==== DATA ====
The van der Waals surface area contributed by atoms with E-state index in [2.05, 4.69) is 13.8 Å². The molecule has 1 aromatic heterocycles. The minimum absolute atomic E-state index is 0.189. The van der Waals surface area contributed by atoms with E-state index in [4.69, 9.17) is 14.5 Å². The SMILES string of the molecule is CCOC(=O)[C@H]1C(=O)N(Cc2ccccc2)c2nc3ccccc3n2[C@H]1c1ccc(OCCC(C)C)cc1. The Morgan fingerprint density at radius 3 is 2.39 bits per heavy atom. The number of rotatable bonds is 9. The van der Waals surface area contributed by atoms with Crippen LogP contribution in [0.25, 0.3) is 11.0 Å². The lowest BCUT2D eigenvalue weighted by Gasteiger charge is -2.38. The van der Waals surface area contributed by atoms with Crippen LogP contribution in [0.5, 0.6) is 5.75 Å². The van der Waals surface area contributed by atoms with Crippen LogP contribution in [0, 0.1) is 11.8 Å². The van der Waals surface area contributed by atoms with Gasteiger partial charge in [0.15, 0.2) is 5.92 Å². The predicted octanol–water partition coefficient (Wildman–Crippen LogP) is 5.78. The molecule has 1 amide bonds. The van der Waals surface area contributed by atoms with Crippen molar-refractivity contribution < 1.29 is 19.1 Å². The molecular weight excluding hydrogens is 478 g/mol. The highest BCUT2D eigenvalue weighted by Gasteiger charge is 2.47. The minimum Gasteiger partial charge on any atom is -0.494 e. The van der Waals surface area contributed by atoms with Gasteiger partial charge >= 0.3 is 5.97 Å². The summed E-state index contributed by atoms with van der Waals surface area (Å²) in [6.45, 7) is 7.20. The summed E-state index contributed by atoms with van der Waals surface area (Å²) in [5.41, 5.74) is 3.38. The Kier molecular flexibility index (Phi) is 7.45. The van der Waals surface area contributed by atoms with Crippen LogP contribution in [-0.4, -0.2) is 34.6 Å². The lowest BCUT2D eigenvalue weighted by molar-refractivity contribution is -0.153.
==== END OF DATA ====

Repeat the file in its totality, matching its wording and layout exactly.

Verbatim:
The van der Waals surface area contributed by atoms with E-state index in [2.05, 4.69) is 13.8 Å². The molecule has 1 aromatic heterocycles. The minimum absolute atomic E-state index is 0.189. The van der Waals surface area contributed by atoms with E-state index in [4.69, 9.17) is 14.5 Å². The SMILES string of the molecule is CCOC(=O)[C@H]1C(=O)N(Cc2ccccc2)c2nc3ccccc3n2[C@H]1c1ccc(OCCC(C)C)cc1. The Morgan fingerprint density at radius 3 is 2.39 bits per heavy atom. The number of rotatable bonds is 9. The van der Waals surface area contributed by atoms with Crippen LogP contribution in [0.25, 0.3) is 11.0 Å². The lowest BCUT2D eigenvalue weighted by Gasteiger charge is -2.38. The van der Waals surface area contributed by atoms with Crippen LogP contribution in [0.5, 0.6) is 5.75 Å². The van der Waals surface area contributed by atoms with Crippen LogP contribution in [0, 0.1) is 11.8 Å². The van der Waals surface area contributed by atoms with Gasteiger partial charge in [0.15, 0.2) is 5.92 Å². The predicted octanol–water partition coefficient (Wildman–Crippen LogP) is 5.78. The molecule has 1 amide bonds. The van der Waals surface area contributed by atoms with Crippen molar-refractivity contribution < 1.29 is 19.1 Å². The molecular weight excluding hydrogens is 478 g/mol. The highest BCUT2D eigenvalue weighted by Gasteiger charge is 2.47. The minimum Gasteiger partial charge on any atom is -0.494 e. The van der Waals surface area contributed by atoms with Gasteiger partial charge >= 0.3 is 5.97 Å². The summed E-state index contributed by atoms with van der Waals surface area (Å²) in [6.45, 7) is 7.20. The summed E-state index contributed by atoms with van der Waals surface area (Å²) in [5.41, 5.74) is 3.38. The Kier molecular flexibility index (Phi) is 7.45. The van der Waals surface area contributed by atoms with Crippen LogP contribution in [-0.4, -0.2) is 34.6 Å². The lowest BCUT2D eigenvalue weighted by molar-refractivity contribution is -0.153.